Looking at Sam Bankman-Fried's Appeals Process

Bankman-Fried has 91 days to file a brief

AccessTimeIconApr 17, 2024 at 4:25 a.m. UTC

This week on "Nik learns legal processes": Here's what to expect with Sam Bankman-Fried's appeal of his conviction last year.

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Appeals process

As expected, Sam Bankman-Fried's legal team filed a notice of his intent to appeal his conviction on fraud and conspiracy charges. So far all we have is just the notice – the actual brief won't come for some time yet.

Martin Auerbach, of counsel with Withers Bergman, told CoinDesk that Bankman-Fried's legal team must file the brief within 91 days of his receiving the completed transcript from the hearing.

The Department of Justice would likewise have 91 days in which to file its opposition, and Bankman-Fried's team will have another three weeks to file a reply.

"Skilled appellate counsel – which SBF has – will scour the record for any procedural or substantive issue that offers hope on appeal," he said. "The review of the record will presumably focus first on those issues on which [Bankman-Fried's] trial counsel specifically objected and noted, preserving their objections."

They may also look at areas where they could argue that "'plain error' occurred affecting 'substantial rights,'" which would be an issue the appeals court may take up.

"The focus here will likely be on novel substantive and procedural rulings by the court that an appellate court might see as significant," he said.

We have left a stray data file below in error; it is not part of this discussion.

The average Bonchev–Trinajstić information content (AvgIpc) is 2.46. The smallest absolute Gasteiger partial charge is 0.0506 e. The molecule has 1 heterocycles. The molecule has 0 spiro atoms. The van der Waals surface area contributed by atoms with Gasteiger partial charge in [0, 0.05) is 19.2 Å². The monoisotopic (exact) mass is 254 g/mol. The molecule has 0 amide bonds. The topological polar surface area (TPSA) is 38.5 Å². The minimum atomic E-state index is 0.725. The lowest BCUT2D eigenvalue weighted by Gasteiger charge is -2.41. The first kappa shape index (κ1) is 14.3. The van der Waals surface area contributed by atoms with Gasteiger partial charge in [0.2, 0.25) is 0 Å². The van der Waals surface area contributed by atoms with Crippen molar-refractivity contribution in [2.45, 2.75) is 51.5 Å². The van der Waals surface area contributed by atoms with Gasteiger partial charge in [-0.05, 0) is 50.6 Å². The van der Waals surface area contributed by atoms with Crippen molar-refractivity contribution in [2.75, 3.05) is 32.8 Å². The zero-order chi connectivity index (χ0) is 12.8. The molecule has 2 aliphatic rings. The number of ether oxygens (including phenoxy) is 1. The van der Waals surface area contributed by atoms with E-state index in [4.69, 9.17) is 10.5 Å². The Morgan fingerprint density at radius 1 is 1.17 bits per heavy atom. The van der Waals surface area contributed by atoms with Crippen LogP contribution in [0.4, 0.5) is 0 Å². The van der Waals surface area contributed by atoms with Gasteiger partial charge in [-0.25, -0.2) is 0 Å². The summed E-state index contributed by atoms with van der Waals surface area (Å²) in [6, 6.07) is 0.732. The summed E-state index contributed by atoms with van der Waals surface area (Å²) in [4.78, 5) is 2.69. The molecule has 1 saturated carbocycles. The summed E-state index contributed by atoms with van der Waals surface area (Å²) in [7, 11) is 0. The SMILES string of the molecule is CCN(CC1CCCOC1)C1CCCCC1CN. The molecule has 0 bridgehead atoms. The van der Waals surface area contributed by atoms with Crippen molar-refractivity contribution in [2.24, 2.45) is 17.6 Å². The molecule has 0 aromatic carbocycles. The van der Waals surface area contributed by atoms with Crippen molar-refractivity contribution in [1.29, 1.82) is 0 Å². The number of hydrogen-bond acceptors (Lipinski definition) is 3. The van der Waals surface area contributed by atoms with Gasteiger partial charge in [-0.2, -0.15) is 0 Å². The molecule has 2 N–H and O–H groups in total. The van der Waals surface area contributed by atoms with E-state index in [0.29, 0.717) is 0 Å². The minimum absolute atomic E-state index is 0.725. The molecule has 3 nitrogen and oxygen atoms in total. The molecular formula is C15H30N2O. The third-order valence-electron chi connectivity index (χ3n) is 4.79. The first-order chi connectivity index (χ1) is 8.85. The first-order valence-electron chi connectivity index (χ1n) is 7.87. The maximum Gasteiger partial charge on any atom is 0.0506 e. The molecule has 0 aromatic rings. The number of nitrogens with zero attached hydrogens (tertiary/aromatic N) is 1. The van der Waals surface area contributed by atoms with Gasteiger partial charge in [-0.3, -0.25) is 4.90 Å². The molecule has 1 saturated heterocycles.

Another possible option would be for Bankman-Fried's appeal attorneys to argue "ineffective assistance of counsel," though Auerbach said this option was "rarely if ever made."

Bankman-Fried's team is likely to request an oral argument as well – though really, either party could – and the Court of Appeals must hold a hearing should that happen.

"It is unlikely that oral argument will be heard less than nine months from now, since the Court of Appeals will want to fully review the briefs and the record before the hearing," he said. "Once oral argument has been held, the Court can and will take as much time as it needs to reach a thorough and carefully reasoned decision."

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  • 9:00 UTC (11:00 a.m. CEST) Germany's Federal Financial Supervisory Authority and central bank will hold a joint briefing on the regulation of crypto assets.


  • (Arkansas Times) Arkansas lawmakers are considering a set of bills that would overturn or restrict a previous law that allowed bitcoin miners to expand in the state, citing concerns about noise pollution and water and electricity usage.
  • (The New York Times) The Times wrote about large language models' data needs. One interesting detail: Google changed its terms of service in a way that might allow it to train its own models on publicly-available material.
  • (TechCrunch) Some ransomware gang tried to exploit a company and blackmail them by calling the front desk. Unfortunately, they got Beth.
  • (CNN) The House of Representatives passed a bill reauthorizing government surveillance tools, after a failed vote earlier last week.
  • (Kansas Reflector) So this was a pretty weird story. Earlier this month the Kansas Reflector published an opinion piece about Meta (formerly Facebook) blocking the promotion of a documentary about climate change. Then, it blocked the piece about the blocking. Then, it blocked all links to the Kansas Reflector. A day later, it blocked two other sites that included the piece, which was critical of Meta. And apparently, an "unrefined artificial intelligence" tool may have been responsible for a domain-level blocking.
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See ya’ll next week!


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Nikhilesh De

Nikhilesh De is CoinDesk's managing editor for global policy and regulation. He owns marginal amounts of bitcoin and ether.